Fred Rogers died in 2003. It’s hard to imagine what he would think of the world today. It’s hard to imagine how his simple, well-meaning message could be perverted and used to hurt him. It’s hard to imagine a man like him being around children for so long without people wondering about what’s really going on.
Thanks to Won’t You Be My Neighbor, we don’t really have to imagine these things. In a film with many specific strengths, perhaps its most impressive is the breadth of information and perspectives 20 Feet from Stardom director Morgan Neville accomplishes in only 95 minutes. We learn the history, we learn the man, we even get taught a lesson as adults not too dissimilar to the kind Rogers tried to teach us as children.
Neville tells this story through a ton of archival footage, talking head interviews from friends, family members and those who worked with Rogers, and metaphorical animated sequences that threaten to bruise your heart once the film explains their significance. It’s not wildly abstract, but it’s not quite a typical documentary either. You don’t realize until later how much the editing and structure teaches you along the way.
Rogers himself does not provide a changing dynamic. Though he privately had battles with confidence, his message and treatment of others rarely change. We see him take bolder approaches to help children confront the challenges of their times (Robert F. Kennedy’s assassination, the Challenger tragedy), but it’s all in keeping with the man’s strong desire to make the world a better place through the power of television. We realize in a truly emotional sequence that Won’t You Be My Neighbor might be less about Rogers than those he left behind, and that includes most of us.
But Rogers is fascinating. For his amazing altruism, patience and ability to connect with children using little more than kindness, puppets, even straight-up silence, we come away with a sense that this person was something more than human. The film then refutes this a couple different ways. One is by sharing some on-set stories with people who got along with Rogers despite not being saints themselves. Where we may assume Rogers lacked the kind of uncontrollable emotions we all struggle with, we learn how he channeled this into his puppet characters, or sometimes confronted it head-on in his monologues. And two, the film makes a strong case that people like Rogers are actually all over the place and guide our lives in ways we sometimes don’t appreciate. They’re just not on television.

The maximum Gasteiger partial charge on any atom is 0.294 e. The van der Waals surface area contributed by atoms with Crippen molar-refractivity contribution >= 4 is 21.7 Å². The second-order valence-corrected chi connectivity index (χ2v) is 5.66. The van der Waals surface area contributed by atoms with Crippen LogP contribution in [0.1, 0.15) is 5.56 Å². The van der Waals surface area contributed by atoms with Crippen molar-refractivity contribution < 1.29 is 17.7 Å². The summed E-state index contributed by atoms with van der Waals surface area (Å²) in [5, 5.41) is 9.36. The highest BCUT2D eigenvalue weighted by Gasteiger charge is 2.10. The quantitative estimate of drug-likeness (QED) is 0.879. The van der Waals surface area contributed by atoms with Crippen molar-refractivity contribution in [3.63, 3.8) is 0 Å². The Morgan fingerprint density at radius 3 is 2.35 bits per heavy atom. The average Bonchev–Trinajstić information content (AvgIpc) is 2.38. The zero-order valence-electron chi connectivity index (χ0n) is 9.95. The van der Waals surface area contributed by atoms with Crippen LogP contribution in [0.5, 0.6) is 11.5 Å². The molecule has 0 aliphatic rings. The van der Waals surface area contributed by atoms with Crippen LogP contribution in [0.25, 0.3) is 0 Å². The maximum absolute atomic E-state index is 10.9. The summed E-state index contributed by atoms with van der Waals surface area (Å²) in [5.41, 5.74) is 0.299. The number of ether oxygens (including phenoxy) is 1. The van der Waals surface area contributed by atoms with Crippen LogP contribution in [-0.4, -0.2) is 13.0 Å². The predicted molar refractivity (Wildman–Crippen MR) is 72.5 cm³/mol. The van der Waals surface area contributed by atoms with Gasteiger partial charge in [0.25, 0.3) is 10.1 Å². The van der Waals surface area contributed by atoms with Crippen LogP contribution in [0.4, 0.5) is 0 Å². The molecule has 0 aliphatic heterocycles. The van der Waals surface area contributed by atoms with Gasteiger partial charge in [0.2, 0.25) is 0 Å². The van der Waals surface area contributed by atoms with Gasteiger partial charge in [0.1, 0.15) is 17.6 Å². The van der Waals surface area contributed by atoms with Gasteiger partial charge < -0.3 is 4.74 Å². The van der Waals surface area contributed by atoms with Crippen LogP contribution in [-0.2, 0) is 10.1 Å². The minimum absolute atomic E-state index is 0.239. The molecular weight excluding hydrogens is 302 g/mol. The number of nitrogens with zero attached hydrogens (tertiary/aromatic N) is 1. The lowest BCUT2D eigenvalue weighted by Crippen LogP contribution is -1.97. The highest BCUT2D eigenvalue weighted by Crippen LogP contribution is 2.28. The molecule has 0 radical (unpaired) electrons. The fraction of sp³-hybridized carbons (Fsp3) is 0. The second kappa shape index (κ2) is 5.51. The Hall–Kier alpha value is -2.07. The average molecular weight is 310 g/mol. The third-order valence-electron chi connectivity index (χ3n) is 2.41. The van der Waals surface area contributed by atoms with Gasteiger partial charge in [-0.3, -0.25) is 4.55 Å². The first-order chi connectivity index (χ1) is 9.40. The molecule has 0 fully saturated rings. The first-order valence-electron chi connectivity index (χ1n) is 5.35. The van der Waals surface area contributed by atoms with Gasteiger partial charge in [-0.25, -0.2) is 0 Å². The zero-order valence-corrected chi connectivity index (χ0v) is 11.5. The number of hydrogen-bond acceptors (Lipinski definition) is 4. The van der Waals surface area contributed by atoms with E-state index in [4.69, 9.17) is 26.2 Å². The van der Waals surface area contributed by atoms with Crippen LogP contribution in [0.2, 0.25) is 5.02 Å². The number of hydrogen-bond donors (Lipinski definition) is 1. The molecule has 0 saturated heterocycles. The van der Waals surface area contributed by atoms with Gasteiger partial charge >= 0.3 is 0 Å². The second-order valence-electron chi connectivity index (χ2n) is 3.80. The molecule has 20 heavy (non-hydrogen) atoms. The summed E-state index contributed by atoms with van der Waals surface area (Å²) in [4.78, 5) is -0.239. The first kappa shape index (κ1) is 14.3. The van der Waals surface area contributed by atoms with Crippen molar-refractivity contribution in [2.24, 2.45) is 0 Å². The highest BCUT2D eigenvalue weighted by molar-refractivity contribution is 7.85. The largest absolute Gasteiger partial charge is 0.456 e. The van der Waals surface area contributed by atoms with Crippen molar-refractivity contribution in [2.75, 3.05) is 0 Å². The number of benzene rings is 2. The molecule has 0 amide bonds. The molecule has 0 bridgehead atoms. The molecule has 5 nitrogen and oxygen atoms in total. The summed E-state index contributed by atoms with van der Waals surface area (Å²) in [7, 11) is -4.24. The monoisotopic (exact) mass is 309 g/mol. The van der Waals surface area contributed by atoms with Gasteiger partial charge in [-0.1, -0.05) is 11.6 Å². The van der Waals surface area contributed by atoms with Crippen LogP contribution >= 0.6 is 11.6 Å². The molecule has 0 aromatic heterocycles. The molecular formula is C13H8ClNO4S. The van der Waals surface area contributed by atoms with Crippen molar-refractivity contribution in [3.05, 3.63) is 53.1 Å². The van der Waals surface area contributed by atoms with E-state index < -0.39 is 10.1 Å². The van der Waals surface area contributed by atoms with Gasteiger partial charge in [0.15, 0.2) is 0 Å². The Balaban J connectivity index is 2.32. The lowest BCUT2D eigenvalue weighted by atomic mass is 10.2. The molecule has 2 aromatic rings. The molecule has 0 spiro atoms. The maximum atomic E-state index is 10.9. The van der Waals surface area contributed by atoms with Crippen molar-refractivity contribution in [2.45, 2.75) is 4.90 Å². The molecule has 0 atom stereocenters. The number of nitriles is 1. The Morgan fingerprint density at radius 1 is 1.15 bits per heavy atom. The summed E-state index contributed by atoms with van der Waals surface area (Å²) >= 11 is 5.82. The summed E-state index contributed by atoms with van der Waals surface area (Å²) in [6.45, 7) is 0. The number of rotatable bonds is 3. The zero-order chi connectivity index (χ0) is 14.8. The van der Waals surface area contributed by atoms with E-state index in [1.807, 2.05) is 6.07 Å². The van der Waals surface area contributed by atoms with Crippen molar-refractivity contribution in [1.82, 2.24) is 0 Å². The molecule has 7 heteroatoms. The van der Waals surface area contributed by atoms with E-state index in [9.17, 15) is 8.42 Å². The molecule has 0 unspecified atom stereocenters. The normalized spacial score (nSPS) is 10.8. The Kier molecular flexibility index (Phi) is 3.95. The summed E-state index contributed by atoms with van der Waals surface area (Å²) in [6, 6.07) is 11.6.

We also see a bit of the world we live in now seeping in around Rogers, as media-types take him to task for teaching children they are all special and ushering in a participation trophy era for America. But of course, he has an answer for that, one that should bring shame to anyone who brings it up.
The film also confronts the many stories people spread about Rogers as an attempt to understand him through invented controversy. Rogers had tattoos, Rogers went to war and killed many people, Rogers was gay. None of which is true. The film doesn’t shy away from complications, either, though. A black gay cast member tells the story of how Rogers told him he can’t come out of the closet and remain on the show. Even this black eye on Rogers’ reputation has something of a happy ending, however, as the same cast member comes to tears explaining how much Rogers meant to him as a father figure. And then Rogers’ wife casually confirms to her interviewer that she and Fred had tons of gay friends.
It’s an interesting interlude that helps keep the film from being 100% worship of a man far better than many of us could hope to be. This is an informative documentary, but it’s more special than that, not some generic presentation of an interesting subject. Plenty of good documentaries get by on that alone. This one is a cut above.